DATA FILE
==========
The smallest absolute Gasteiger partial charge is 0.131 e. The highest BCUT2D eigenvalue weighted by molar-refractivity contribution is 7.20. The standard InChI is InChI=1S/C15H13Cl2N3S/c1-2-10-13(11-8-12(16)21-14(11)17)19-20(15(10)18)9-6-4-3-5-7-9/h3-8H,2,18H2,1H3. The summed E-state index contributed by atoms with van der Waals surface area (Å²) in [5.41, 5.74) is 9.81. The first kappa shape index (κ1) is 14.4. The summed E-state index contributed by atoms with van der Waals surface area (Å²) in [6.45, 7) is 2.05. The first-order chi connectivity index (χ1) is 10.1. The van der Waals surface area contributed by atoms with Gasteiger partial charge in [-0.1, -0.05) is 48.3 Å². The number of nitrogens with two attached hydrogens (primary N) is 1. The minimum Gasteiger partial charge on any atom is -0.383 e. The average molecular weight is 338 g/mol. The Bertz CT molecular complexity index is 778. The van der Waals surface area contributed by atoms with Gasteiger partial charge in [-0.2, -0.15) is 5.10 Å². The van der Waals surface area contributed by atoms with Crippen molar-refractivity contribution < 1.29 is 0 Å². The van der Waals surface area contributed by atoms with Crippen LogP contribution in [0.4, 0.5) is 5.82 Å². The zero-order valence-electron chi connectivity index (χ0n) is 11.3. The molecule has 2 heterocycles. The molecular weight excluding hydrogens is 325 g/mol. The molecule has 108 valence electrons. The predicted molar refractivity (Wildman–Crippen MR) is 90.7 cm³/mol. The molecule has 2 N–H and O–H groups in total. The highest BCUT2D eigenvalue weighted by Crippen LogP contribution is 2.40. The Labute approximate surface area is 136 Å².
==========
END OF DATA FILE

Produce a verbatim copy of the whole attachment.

The smallest absolute Gasteiger partial charge is 0.131 e. The highest BCUT2D eigenvalue weighted by molar-refractivity contribution is 7.20. The standard InChI is InChI=1S/C15H13Cl2N3S/c1-2-10-13(11-8-12(16)21-14(11)17)19-20(15(10)18)9-6-4-3-5-7-9/h3-8H,2,18H2,1H3. The summed E-state index contributed by atoms with van der Waals surface area (Å²) in [5.41, 5.74) is 9.81. The first kappa shape index (κ1) is 14.4. The summed E-state index contributed by atoms with van der Waals surface area (Å²) in [6.45, 7) is 2.05. The first-order chi connectivity index (χ1) is 10.1. The van der Waals surface area contributed by atoms with Gasteiger partial charge in [-0.1, -0.05) is 48.3 Å². The number of nitrogens with two attached hydrogens (primary N) is 1. The minimum Gasteiger partial charge on any atom is -0.383 e. The average molecular weight is 338 g/mol. The Bertz CT molecular complexity index is 778. The van der Waals surface area contributed by atoms with Gasteiger partial charge in [-0.2, -0.15) is 5.10 Å². The van der Waals surface area contributed by atoms with Crippen molar-refractivity contribution < 1.29 is 0 Å². The van der Waals surface area contributed by atoms with Crippen LogP contribution in [0.4, 0.5) is 5.82 Å². The zero-order valence-electron chi connectivity index (χ0n) is 11.3. The molecule has 2 heterocycles. The molecular weight excluding hydrogens is 325 g/mol. The molecule has 108 valence electrons. The predicted molar refractivity (Wildman–Crippen MR) is 90.7 cm³/mol. The molecule has 2 N–H and O–H groups in total. The highest BCUT2D eigenvalue weighted by Crippen LogP contribution is 2.40. The Labute approximate surface area is 136 Å².